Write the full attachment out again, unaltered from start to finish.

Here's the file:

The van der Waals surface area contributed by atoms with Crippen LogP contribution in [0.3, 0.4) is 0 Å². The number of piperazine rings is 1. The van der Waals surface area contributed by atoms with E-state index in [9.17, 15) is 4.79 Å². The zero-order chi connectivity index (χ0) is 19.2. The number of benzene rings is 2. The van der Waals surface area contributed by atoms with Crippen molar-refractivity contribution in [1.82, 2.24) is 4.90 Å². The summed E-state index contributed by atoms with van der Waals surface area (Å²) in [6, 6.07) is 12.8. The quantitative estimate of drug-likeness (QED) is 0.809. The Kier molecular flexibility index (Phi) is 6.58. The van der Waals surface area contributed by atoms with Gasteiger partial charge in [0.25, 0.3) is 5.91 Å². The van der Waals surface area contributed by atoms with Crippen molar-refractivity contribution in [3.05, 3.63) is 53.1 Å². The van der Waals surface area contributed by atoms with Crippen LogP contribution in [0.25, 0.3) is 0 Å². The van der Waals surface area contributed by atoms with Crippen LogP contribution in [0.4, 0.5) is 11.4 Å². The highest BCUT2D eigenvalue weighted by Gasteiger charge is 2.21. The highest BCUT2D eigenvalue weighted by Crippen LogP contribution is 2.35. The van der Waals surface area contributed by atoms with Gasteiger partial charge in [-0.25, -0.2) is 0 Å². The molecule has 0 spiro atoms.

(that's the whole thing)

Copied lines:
The van der Waals surface area contributed by atoms with Crippen LogP contribution in [0.3, 0.4) is 0 Å². The number of piperazine rings is 1. The van der Waals surface area contributed by atoms with E-state index in [9.17, 15) is 4.79 Å². The zero-order chi connectivity index (χ0) is 19.2. The number of benzene rings is 2. The van der Waals surface area contributed by atoms with Crippen molar-refractivity contribution in [1.82, 2.24) is 4.90 Å². The summed E-state index contributed by atoms with van der Waals surface area (Å²) in [6, 6.07) is 12.8. The quantitative estimate of drug-likeness (QED) is 0.809. The Kier molecular flexibility index (Phi) is 6.58. The van der Waals surface area contributed by atoms with Gasteiger partial charge in [0.25, 0.3) is 5.91 Å². The van der Waals surface area contributed by atoms with Crippen molar-refractivity contribution in [3.05, 3.63) is 53.1 Å². The van der Waals surface area contributed by atoms with Crippen LogP contribution in [0.25, 0.3) is 0 Å². The van der Waals surface area contributed by atoms with Crippen LogP contribution in [0.4, 0.5) is 11.4 Å². The highest BCUT2D eigenvalue weighted by Gasteiger charge is 2.21. The highest BCUT2D eigenvalue weighted by Crippen LogP contribution is 2.35. The van der Waals surface area contributed by atoms with Gasteiger partial charge in [-0.25, -0.2) is 0 Å². The molecule has 0 spiro atoms.